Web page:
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A tightly rolled tobacco leaf (or leaves) that is used for smoking. Spanish “cigarro” < possibly Mayan “sicar”=smoking.

To try to deceive someone with flattery or lies. West Indian < Spanish “mamar el gallo”=literally “to feed the cockeral” i.e to make someone appear foolish.

Goods that are brought into a country illegally, often to avoid taxes. Spanish “contrabanda”=smuggling < Italian “contrabando+unlawful dealing < Latin “contra”=against + “bandun”-edict, proclamation.

A dance in which people move in a line while holding on to the person in front of them. American Spanish < Spanish “congo”=referring to anything from the Congo, a former kingdom on the west coast of Africa.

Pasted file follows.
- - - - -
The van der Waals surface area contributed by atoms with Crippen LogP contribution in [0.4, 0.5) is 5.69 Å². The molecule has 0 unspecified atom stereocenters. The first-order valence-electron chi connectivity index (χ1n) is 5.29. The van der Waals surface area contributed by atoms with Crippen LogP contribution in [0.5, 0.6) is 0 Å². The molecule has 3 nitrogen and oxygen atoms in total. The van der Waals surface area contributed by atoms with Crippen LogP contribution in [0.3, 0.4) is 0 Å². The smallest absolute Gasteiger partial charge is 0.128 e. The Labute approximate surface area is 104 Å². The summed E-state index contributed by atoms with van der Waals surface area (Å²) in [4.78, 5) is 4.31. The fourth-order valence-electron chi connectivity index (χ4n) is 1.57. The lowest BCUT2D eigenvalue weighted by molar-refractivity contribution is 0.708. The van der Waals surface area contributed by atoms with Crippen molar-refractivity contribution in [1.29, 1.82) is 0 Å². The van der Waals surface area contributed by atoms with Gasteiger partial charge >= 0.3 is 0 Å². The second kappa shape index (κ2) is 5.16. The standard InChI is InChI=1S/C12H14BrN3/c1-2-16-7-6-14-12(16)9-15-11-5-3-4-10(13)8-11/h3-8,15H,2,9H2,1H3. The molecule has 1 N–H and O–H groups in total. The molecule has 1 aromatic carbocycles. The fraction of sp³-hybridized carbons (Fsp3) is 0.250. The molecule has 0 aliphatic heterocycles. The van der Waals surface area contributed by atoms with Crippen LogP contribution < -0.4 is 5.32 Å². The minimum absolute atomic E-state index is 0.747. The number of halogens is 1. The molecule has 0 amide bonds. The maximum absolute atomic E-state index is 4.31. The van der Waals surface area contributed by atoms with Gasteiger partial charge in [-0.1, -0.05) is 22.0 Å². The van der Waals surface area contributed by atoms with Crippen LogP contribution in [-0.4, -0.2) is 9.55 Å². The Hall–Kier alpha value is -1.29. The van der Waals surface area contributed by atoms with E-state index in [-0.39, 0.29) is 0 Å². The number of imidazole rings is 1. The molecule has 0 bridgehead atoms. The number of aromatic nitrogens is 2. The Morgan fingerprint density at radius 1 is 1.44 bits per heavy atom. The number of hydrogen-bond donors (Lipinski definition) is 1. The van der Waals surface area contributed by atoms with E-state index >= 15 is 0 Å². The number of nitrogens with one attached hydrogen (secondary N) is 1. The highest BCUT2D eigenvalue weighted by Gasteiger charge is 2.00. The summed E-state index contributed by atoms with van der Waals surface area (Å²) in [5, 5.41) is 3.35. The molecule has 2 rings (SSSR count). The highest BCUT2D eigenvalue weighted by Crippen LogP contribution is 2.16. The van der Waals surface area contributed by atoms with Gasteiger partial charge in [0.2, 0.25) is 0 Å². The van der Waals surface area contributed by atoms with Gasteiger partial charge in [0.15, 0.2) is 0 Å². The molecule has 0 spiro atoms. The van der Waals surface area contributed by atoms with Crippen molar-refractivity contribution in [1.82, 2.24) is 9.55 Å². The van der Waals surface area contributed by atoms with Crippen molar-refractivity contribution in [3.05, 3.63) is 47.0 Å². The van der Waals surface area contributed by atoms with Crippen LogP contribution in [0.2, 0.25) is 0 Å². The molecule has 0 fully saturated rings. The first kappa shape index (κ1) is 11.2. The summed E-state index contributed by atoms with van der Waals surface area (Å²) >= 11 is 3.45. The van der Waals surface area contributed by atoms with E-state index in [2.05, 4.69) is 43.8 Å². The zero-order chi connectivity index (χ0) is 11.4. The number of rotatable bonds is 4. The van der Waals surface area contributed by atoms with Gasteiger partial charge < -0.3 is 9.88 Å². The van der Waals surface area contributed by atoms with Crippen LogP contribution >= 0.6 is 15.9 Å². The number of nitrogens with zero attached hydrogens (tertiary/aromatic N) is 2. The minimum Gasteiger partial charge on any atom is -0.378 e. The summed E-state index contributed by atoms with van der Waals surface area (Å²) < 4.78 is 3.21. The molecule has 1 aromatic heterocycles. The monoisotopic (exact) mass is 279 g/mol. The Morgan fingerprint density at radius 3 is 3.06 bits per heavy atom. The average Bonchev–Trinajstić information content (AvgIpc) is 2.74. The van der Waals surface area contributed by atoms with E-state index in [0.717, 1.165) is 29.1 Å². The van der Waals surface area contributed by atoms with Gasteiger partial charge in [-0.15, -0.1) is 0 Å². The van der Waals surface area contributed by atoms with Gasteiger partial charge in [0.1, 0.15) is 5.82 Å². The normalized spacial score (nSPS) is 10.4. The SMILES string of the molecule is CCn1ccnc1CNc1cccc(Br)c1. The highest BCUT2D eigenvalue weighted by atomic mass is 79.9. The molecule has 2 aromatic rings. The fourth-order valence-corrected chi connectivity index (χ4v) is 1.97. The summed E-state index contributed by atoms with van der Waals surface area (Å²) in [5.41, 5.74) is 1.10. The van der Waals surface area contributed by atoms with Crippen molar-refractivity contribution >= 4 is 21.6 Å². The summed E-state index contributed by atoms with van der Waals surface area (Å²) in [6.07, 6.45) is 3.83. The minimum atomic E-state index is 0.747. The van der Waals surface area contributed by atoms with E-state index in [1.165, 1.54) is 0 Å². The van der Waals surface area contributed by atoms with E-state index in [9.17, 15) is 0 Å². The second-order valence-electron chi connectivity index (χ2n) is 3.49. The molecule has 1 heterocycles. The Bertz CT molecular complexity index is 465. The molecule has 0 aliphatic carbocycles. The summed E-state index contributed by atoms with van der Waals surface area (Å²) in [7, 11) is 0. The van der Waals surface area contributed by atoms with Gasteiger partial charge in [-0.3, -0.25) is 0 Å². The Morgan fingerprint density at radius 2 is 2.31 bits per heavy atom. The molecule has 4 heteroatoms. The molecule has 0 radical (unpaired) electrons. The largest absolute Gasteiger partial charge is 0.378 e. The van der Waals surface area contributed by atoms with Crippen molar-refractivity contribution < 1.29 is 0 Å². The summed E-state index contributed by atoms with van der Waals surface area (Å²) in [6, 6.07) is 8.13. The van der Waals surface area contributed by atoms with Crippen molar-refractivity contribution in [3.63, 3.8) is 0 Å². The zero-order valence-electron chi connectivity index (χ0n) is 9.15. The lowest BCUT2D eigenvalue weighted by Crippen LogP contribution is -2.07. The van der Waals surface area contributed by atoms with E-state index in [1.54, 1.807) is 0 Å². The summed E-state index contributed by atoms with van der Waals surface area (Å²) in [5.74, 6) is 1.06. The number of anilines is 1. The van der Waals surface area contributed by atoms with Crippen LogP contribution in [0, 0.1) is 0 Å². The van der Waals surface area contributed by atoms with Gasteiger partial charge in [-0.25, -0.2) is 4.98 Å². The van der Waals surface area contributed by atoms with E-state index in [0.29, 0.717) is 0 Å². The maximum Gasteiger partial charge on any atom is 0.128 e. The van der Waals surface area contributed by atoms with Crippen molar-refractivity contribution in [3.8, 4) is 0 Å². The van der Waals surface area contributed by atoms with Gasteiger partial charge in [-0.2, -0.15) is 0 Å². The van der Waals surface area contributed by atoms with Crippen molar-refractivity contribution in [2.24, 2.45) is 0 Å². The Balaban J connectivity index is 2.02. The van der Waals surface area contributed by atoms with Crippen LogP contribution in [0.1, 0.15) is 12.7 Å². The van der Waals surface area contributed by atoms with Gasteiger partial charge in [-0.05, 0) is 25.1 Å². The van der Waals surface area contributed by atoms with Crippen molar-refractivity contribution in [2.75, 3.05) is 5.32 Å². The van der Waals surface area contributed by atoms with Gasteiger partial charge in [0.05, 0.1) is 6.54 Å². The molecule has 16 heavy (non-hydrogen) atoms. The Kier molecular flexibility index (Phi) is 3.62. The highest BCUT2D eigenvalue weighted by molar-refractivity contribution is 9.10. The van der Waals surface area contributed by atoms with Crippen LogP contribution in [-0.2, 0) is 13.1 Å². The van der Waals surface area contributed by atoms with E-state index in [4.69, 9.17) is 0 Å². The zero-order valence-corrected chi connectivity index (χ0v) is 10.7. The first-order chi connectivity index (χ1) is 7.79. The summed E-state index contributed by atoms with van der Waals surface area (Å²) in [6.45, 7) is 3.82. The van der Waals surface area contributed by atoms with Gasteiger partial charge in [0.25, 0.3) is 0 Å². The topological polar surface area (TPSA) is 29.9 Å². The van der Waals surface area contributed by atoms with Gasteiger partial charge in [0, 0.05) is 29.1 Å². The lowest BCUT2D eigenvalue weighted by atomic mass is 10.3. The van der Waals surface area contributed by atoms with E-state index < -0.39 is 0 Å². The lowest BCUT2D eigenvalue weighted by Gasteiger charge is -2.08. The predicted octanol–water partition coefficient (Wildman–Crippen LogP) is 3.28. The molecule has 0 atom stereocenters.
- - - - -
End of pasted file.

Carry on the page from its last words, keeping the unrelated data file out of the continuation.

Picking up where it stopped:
Stubborn and unreasonable refusal to change your ideas or behavior. Spanish “los intransigentes” applied to the extreme Republicans in Spain during 1873-74 < Latin “in-“=not + “trans”=across + “agere”=to act.

A lively Spanish dance and/or a loose waist-length jacket open at the front. Spanish “bolero.” Uncertain origin, perhaps related to Spanish “bola,” a reference to spinning around in the dance.

A small gift, given as a bonus or thank you. Louisiana French “lagniappe” < Spanish “la napa”=the gift, bonus.

The hard shell on the outside of some animals such as a crab, lobster or turtle. Spanish “carapacho”=upper shell of a tortoise. Uncertain origin, possibly “caparazon”=horse’s body armor < Latin “capara”= a hood.

To hand over or come up with money. Spanish “pogale”=to put down < Latin “poner”=to bet, wager, put.

A tray, used for handing refreshments or for presenting letters, visiting-cards, etc. French “salve”=tray for presenting food to the king < Spanish “salva”=a sample of food < Latin “salvar”=to make safe.

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